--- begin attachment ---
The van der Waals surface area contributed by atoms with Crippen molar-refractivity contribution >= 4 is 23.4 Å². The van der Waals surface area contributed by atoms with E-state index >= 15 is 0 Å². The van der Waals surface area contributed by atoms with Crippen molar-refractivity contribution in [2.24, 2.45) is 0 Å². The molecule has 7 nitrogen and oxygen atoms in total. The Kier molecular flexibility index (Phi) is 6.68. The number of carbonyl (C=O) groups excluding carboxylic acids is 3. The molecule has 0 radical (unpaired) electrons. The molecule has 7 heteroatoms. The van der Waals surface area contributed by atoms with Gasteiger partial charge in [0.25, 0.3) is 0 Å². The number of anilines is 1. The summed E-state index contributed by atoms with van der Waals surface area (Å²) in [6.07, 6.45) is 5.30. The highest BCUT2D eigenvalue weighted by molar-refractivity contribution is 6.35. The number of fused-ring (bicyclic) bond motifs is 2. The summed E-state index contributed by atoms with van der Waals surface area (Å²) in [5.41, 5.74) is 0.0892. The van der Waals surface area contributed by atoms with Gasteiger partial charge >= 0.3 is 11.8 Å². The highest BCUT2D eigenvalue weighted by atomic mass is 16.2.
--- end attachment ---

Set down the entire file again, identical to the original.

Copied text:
The van der Waals surface area contributed by atoms with Crippen molar-refractivity contribution >= 4 is 23.4 Å². The van der Waals surface area contributed by atoms with E-state index >= 15 is 0 Å². The van der Waals surface area contributed by atoms with Crippen molar-refractivity contribution in [2.24, 2.45) is 0 Å². The molecule has 7 nitrogen and oxygen atoms in total. The Kier molecular flexibility index (Phi) is 6.68. The number of carbonyl (C=O) groups excluding carboxylic acids is 3. The molecule has 0 radical (unpaired) electrons. The molecule has 7 heteroatoms. The van der Waals surface area contributed by atoms with Gasteiger partial charge in [0.25, 0.3) is 0 Å². The number of anilines is 1. The summed E-state index contributed by atoms with van der Waals surface area (Å²) in [6.07, 6.45) is 5.30. The highest BCUT2D eigenvalue weighted by molar-refractivity contribution is 6.35. The number of fused-ring (bicyclic) bond motifs is 2. The summed E-state index contributed by atoms with van der Waals surface area (Å²) in [5.41, 5.74) is 0.0892. The van der Waals surface area contributed by atoms with Gasteiger partial charge >= 0.3 is 11.8 Å². The highest BCUT2D eigenvalue weighted by atomic mass is 16.2.